'You're looking for the secret...but you won't find it because of course, you're not really looking. You don't really want to work it out. You want to be fooled.' - The Prestige (2006)
By Lexi Stewart
The ability to transform an actor without inhibiting their ability to evoke emotion while also hiding it from the audience is a real show of craftsmanship. 2017 was a stellar year for makeup and hair design and boasts an impressive diversity of looks in some of this past year's best films. In December, we were gifted with Joe Wright’s latest film Darkest Hour, a British biographical war drama based on Winston Churchill. The act of turning an actor into a historical figure with entirely different features seems an insurmountable task, but the right marriage of actor and makeup designer has resulted in an astounding achievement.
(Gary Oldman with Kristin Scott Thomas in ‘Darkest Hour.’ Photo: Jack English / Focus Features)
In usual fashion, Gary Oldman sets about to become unrecognizable in Darkest Hour, which follows the true story of Winston Churchill’s early days as prime minister during WW2. Coming off the back of Christopher Nolan's war epic Dunkirk, Wright offers a different perspective set further behind the lines of war and into the British halls. Oldman was initially hesitant, but the script and director won him over. He then dedicated almost a year of preparation to it, and once production got underway, he had immersed himself body and soul. It’s a bold performance from Oldman indeed, and one that is garnering much Oscar attention. However, he remains humble as ever and never forgets to credit the man who helped him transform.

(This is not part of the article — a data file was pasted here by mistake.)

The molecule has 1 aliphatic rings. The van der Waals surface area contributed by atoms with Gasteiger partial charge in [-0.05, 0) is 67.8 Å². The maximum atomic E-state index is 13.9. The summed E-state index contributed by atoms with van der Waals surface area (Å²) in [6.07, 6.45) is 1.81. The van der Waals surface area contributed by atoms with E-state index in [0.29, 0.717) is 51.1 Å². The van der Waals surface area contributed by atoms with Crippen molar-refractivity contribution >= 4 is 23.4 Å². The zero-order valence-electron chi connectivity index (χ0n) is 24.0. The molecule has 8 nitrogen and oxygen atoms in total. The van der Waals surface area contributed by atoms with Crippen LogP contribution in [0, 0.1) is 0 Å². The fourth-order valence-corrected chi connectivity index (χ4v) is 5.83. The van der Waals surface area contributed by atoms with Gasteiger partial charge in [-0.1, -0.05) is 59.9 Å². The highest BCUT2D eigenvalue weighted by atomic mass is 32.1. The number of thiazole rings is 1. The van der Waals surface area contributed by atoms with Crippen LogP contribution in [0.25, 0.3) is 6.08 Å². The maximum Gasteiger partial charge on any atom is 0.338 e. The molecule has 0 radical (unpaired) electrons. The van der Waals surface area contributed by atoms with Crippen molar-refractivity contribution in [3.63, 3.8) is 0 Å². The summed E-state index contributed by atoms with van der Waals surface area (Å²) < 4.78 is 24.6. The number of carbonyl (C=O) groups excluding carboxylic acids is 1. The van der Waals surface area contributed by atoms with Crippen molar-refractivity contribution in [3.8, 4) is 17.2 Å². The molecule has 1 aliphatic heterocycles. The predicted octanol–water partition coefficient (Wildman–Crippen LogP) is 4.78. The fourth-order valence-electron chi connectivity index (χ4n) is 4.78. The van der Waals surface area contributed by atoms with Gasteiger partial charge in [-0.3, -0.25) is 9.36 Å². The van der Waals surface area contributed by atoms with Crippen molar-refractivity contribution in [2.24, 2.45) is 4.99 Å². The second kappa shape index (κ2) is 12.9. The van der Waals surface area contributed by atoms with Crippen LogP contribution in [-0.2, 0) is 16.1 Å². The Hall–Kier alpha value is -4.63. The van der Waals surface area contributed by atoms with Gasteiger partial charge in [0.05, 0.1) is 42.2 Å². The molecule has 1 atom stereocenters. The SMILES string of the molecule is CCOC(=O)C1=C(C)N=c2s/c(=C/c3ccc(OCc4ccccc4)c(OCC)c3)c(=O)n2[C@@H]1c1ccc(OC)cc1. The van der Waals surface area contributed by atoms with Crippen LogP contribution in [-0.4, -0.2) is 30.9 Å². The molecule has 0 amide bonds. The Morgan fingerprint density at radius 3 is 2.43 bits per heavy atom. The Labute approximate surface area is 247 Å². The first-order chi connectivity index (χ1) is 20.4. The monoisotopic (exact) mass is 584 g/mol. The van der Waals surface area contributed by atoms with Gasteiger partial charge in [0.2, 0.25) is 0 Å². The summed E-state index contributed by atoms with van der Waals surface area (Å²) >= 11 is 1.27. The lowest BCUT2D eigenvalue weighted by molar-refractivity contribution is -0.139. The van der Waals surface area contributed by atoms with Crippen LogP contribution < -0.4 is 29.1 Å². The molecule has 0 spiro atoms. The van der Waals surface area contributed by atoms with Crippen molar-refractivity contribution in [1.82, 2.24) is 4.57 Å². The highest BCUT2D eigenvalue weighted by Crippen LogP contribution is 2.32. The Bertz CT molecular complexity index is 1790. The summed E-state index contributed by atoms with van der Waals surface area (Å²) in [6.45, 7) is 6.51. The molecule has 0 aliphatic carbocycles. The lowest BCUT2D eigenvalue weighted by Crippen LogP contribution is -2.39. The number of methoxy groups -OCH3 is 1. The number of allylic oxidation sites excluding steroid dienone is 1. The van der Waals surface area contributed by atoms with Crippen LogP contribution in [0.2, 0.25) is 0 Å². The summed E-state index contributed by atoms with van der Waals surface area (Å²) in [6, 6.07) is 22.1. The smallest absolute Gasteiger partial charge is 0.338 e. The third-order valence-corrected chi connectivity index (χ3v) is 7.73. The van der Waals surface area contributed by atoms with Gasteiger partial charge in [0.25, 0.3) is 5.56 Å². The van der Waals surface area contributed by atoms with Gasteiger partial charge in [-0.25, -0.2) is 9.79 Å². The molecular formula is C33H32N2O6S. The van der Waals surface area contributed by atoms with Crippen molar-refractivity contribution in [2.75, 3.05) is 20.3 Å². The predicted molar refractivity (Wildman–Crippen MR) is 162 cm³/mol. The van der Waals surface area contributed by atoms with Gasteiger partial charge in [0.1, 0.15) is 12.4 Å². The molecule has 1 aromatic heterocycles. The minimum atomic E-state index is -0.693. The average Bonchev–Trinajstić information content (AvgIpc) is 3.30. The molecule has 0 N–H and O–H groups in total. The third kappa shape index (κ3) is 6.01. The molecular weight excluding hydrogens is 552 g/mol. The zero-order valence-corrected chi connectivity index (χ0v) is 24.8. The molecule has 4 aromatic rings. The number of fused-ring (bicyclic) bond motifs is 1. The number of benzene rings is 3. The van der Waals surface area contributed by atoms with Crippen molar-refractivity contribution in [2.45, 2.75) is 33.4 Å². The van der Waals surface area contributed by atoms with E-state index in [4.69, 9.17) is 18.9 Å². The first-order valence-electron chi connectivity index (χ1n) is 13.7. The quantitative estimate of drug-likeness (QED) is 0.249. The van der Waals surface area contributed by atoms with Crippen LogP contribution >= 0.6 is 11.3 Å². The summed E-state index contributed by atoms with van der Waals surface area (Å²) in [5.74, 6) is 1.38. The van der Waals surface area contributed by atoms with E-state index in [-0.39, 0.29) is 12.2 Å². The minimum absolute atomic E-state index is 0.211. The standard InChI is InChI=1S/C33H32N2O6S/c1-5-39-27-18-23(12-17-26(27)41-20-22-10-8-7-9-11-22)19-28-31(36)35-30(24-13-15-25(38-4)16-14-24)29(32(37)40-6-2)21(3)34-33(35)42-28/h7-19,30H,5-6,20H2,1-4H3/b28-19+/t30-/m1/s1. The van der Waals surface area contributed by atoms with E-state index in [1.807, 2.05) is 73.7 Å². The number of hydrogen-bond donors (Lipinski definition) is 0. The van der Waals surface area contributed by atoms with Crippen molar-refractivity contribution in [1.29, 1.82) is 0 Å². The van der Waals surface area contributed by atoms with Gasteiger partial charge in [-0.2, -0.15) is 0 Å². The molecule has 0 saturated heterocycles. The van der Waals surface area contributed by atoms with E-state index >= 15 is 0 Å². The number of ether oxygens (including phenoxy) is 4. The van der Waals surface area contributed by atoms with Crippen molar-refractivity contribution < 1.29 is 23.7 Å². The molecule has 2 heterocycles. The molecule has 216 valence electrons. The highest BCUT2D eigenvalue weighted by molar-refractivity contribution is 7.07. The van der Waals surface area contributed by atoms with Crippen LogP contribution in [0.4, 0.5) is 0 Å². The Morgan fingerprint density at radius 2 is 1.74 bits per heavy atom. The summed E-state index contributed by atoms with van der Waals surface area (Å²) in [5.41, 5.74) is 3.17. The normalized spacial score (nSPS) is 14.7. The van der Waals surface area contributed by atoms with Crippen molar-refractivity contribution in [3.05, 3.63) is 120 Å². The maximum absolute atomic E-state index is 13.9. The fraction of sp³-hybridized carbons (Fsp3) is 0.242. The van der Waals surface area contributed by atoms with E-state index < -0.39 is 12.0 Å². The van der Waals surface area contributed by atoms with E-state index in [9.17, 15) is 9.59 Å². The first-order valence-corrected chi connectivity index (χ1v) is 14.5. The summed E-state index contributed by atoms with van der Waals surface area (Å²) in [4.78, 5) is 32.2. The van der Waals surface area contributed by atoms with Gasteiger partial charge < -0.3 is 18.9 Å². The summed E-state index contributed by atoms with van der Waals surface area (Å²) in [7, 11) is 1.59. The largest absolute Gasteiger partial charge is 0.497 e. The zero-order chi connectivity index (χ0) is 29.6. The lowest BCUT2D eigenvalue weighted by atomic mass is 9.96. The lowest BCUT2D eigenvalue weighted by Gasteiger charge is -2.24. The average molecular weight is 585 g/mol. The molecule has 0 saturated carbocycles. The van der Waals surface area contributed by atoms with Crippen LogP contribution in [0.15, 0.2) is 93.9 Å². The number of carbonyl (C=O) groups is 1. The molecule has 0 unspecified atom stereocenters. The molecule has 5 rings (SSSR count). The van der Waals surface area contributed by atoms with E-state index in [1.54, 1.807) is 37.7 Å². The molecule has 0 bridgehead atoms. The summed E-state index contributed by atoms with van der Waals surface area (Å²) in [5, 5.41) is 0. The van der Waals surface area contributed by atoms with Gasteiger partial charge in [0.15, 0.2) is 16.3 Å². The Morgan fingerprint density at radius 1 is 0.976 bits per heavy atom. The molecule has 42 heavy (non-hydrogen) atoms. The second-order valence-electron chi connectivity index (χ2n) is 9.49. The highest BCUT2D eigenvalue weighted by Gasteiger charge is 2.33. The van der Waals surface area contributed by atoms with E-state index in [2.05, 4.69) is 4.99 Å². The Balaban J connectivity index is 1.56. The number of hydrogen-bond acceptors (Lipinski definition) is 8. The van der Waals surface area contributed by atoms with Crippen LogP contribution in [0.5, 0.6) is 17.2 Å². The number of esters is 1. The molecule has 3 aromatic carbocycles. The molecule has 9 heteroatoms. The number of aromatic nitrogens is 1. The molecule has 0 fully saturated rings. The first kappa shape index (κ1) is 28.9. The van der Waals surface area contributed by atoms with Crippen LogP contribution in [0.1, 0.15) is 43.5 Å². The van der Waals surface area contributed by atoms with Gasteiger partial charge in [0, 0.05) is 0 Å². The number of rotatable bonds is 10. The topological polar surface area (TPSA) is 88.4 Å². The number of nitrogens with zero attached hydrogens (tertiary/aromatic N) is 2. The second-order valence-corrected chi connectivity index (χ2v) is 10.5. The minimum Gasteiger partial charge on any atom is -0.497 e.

(Kazuhiro Tsuji working in his studio. Photo by Sandro Baebler, www.sandrobaebler.com)